After the U.S. Supreme Court issued its opinion in Dobbs v. Jackson and overturned Roe v. Wade, Texas Attorney General Ken Paxton said district attorneys could begin prosecuting violations of the old Texas abortion laws that had gone unenforced since 1973.
However, according to the Texas Supreme Court’s July 1 order, the Harris County district court judge who issued the temporary restraining order may have exceeded her authority.
The Texas Supreme Court did not write an opinion to accompany its order. However, the justices asked both parties to submit briefs by July 7 regarding whether state district courts can block enforcement of criminal laws, especially in light of a decision the Texas Supreme Court made in 1994.
Ruling on a lawsuit that challenged Texas’ sodomy laws, the Texas Supreme Court stated in 1994 that civil courts only have jurisdiction over civil cases, meaning they cannot enjoin criminal laws unless their application bleeds over into civil issues.
“In this state’s bifurcated system of civil and criminal jurisdiction, a civil court has jurisdiction to declare constitutionally invalid and enjoin the enforcement of a criminal statute only when (1) there is evidence that the statute at issue is unconstitutionally applied by a rule, policy, or other noncriminal means subject to a civil court’s equity powers and irreparable injury to property or personal rights is threatened, or (2) the enforcement of an unconstitutional statute threatens irreparable injury to property rights,” the court’s 1994 opinion reads.
“[C]ivil equity courts have no jurisdiction to enjoin the enforcement of criminal statutes in the absence of irreparable harm to vested property rights.”
Texas has a two-part court system, reserving one channel for civil cases and another for criminal cases. These channels culminate in two high courts: the Supreme Court of Texas and the Texas Court of Criminal Appeals, which handle civil and criminal cases, respectively.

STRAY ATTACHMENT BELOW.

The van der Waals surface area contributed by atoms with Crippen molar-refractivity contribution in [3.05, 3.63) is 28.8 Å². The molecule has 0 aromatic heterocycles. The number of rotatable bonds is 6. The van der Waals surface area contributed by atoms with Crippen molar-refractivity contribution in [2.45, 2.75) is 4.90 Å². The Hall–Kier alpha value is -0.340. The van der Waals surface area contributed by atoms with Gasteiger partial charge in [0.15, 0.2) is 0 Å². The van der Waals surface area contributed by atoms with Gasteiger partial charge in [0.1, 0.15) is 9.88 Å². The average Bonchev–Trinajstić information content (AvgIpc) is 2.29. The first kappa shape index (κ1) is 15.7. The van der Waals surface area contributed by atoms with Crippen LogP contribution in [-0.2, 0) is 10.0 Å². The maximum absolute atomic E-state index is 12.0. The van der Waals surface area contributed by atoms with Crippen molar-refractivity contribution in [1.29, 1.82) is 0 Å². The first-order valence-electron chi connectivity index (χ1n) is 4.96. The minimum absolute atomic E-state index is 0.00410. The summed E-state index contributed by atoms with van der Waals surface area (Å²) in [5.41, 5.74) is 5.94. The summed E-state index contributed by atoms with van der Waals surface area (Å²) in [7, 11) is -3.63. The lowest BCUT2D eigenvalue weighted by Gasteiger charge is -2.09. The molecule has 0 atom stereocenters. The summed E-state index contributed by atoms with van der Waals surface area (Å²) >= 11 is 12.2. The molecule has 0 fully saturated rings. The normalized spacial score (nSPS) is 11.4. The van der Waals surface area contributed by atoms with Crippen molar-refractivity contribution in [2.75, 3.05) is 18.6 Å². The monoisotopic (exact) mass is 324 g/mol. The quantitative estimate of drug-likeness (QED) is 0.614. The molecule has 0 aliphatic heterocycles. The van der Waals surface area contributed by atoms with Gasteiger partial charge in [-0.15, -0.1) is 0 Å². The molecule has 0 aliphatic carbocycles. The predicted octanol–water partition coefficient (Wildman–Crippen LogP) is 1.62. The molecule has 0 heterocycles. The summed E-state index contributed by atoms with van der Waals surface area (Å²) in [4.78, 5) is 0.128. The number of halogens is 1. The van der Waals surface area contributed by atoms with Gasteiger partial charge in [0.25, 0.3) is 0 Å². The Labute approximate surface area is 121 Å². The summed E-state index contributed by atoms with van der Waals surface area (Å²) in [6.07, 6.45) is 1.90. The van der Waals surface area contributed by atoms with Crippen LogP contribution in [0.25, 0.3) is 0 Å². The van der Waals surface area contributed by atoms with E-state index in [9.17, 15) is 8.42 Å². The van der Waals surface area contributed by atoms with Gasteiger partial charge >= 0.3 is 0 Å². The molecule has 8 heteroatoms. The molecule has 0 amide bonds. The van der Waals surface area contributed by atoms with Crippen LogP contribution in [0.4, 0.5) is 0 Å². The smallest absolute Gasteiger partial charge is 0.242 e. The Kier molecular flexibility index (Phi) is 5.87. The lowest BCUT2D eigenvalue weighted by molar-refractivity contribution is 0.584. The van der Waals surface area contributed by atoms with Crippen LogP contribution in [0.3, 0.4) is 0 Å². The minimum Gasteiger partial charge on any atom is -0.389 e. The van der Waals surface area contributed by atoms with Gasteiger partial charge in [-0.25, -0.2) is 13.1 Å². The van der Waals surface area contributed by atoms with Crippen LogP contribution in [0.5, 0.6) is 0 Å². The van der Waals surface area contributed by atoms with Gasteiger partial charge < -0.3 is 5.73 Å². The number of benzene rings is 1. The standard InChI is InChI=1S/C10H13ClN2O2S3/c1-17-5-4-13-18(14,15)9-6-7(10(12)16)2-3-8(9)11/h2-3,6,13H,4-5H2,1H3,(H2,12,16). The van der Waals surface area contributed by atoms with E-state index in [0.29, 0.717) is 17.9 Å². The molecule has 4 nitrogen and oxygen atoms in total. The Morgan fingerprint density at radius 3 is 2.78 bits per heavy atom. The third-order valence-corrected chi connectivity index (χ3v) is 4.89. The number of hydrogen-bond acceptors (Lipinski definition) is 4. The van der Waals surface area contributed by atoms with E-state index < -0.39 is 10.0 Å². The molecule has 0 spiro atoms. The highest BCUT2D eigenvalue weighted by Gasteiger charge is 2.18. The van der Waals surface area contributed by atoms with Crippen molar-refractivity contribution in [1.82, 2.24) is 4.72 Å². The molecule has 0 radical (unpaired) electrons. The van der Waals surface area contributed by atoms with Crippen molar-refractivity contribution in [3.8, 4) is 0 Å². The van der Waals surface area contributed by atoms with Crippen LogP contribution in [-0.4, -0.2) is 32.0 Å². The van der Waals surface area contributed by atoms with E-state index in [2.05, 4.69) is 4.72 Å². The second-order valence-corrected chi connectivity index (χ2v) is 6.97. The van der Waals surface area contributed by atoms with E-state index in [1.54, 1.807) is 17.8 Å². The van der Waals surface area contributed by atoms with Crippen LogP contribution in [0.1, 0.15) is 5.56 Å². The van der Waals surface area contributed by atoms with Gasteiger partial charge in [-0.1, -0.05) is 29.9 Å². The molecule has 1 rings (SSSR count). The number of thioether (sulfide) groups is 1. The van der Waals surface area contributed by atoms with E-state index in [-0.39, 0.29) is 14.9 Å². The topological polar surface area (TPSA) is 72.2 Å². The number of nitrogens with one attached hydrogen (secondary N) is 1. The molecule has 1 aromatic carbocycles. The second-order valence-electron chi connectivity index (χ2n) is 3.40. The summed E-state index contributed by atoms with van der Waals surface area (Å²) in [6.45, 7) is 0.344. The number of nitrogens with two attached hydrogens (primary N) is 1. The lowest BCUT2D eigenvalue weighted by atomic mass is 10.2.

After the Friday order, several major legal issues still await resolution.
Even though the old abortion ban has not been enforced since the Roe decision in 1973, Texas has never repealed it. The legislature explicitly recognized the old ban in two new abortion laws passed last year: the Texas Heartbeat Act and the Human Life Protection Act, colloquially called the “trigger ban.”
However, the Harris County district court judge who blocked enforcement of the old abortion ban, Judge Christine Weems, found that the old law was “repealed by implication,” according to a federal court ruling from 2005.
The old abortion ban will likely wane in relevance once the Human Life Protection Act takes effect. Thirty days after the U.S. Supreme Court issues its judgment in Dobbs, the new state law will allow statewide enforcement by the attorney general and licensing boards as well as traditional prosecutions. In other words, anyone that attempts or performs an elective abortion will potentially face felony prosecution, $100,000 in civil penalties, and loss of medical license.
Additionally, the overturning of Roe may have opened the door to prosecutions under the current Texas Penal Code.
The state’s definition of murder includes ending the life of an unborn child. However, it makes an exception for lawful medical procedures. Under Texas law, elective abortion is no longer a lawful medical procedure.
No Texas abortion law authorizes penalties against the pregnant mother herself, and the legal definition of “abortion” in Texas law excludes miscarriages. Every Texas abortion law — the old ban, the Texas Heartbeat Act, and the trigger ban — all allow procedures meant to save the mother’s life, such as the termination of an ectopic pregnancy. The same general rule applies to abortion bans around the country.
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